BA bid to save billions by slashing data breach claim time
British Airways (BA) has been accused of launching “a cynical bid” to limit a potential £3bn payout over two data breaches by demanding claimants act within just 17 weeks.
Your Lawyers, a consumer rights law firm representing claimants in the breach, has branded BA’s legal manoeuvre “a disgrace”.
In an unprecedented move, BA has applied to launch its own class action for victims of the hack – but with the condition that claimants must join within four months of its opening.
In comparison, for the group litigation order for Volkswagen’s ‘Dieselgate’ scandal claimants had almost 10 months to act. Those in the Berkley Burke SIPP group litigation order relating to pension investments had six months, while the PIP group litigation relating to defective breast implants had a 12-month window.
Previous group litigation orders have been applied for by claimants, not defendants.
Your Lawyers says that in large consumer actions such as this, the court would never allow such a short recruitment window unless BA could guarantee all its affected customers had been notified; otherwise it would mean most claimants would miss out on the group litigation order.
A hearing at the High Court of England and Wales on 4 October will decide if BA’s action can go ahead under its restrictive terms.
According to Your Lawyers, only about 6,000 potential claimants are estimated to have contacted lawyers with a view to claiming compensation – a little over 1 per cent of the number entitled to claim.
Your Lawyers said victims of the breach could receive as much as £16,000 each in cases where psychological injury is extreme, while average compensation payments for the distress suffered by those affected could reach £6,000.
Financial losses from the fraud resulting from the hack will also be claimed in addition to compensation for the distress caused to BA’s affected customers.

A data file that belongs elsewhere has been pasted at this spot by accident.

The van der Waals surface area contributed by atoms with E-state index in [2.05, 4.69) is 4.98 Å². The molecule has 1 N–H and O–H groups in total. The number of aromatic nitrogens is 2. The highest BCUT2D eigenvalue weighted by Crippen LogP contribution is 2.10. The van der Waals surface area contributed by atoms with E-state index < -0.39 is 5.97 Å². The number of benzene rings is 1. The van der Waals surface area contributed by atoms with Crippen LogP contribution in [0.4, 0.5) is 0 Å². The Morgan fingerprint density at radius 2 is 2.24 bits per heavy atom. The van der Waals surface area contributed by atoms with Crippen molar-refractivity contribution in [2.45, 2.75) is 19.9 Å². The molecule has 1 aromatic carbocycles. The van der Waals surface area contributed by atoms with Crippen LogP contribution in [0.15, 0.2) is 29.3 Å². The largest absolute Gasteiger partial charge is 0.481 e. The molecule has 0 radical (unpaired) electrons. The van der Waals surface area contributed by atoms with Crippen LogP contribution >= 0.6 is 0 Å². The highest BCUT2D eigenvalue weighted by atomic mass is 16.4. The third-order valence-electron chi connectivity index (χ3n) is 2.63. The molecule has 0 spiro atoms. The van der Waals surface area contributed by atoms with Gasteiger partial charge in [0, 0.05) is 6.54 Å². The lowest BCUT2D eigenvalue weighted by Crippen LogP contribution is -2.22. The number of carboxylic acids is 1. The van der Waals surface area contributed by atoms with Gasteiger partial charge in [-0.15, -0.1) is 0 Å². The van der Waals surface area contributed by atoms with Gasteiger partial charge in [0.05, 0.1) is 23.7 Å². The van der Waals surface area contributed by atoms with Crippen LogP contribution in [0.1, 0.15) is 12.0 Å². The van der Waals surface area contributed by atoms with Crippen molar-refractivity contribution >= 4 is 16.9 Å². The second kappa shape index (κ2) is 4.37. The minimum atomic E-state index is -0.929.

A total of 185,000 reward booking customers received notice that their personal information and financial details were compromised between April and July last year. A further 380,000 customers on the airline’s app and website were contacted to say their data was breached between August and September.
Details taken included their name, billing address, email address and card payment information. This included card number, expiry date and – in tens of thousands of cases – their card’s CVV security code.
The Information Commissioner’s Office has already fined BA a record £183m over the breach.
Aman Johal, director at Your Lawyers, said: “This is a new low for British Airways, a disgrace. It has let down hundreds of thousands of customers by losing their card payment details. Now it is failing them again by giving everyone affected just 17 weeks to claim rightful compensation for the distress caused.
“Never mind ‘To fly, to serve’, BA should change its tagline to ‘To fly, to swerve responsibility’. I encourage everyone affected to act quickly to ensure they don’t miss out.”
The criticism comes in a torrid summer for BA. This week saw two strike days by pilots in a row over pay, while another walkout is planned for 27 September. IT issues at the beginning of August saw hundreds of flights delayed or cancelled.